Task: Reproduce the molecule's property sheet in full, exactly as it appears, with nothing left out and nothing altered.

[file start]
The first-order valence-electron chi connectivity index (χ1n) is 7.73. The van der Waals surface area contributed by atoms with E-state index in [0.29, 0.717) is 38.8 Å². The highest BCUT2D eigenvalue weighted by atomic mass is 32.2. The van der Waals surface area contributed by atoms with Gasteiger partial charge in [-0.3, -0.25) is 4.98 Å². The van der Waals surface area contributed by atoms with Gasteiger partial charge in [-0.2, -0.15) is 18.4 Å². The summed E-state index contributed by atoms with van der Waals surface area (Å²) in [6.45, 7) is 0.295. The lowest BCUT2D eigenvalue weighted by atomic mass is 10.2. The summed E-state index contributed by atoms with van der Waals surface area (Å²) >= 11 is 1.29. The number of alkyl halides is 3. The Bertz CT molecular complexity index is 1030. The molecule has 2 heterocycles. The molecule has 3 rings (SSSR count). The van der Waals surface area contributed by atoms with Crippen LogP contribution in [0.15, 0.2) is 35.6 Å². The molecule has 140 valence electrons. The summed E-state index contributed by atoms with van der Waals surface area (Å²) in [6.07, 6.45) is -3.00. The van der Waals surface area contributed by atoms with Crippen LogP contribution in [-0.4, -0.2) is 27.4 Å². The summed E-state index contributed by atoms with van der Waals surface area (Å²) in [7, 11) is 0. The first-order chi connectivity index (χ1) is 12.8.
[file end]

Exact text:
The first-order valence-electron chi connectivity index (χ1n) is 7.73. The van der Waals surface area contributed by atoms with E-state index in [0.29, 0.717) is 38.8 Å². The highest BCUT2D eigenvalue weighted by atomic mass is 32.2. The van der Waals surface area contributed by atoms with Gasteiger partial charge in [-0.3, -0.25) is 4.98 Å². The van der Waals surface area contributed by atoms with Gasteiger partial charge in [-0.2, -0.15) is 18.4 Å². The summed E-state index contributed by atoms with van der Waals surface area (Å²) in [6.45, 7) is 0.295. The lowest BCUT2D eigenvalue weighted by atomic mass is 10.2. The summed E-state index contributed by atoms with van der Waals surface area (Å²) >= 11 is 1.29. The number of alkyl halides is 3. The Bertz CT molecular complexity index is 1030. The molecule has 2 heterocycles. The molecule has 3 rings (SSSR count). The van der Waals surface area contributed by atoms with Crippen LogP contribution in [0.15, 0.2) is 35.6 Å². The molecule has 140 valence electrons. The summed E-state index contributed by atoms with van der Waals surface area (Å²) in [6.07, 6.45) is -3.00. The van der Waals surface area contributed by atoms with Crippen LogP contribution in [-0.4, -0.2) is 27.4 Å². The summed E-state index contributed by atoms with van der Waals surface area (Å²) in [7, 11) is 0. The first-order chi connectivity index (χ1) is 12.8.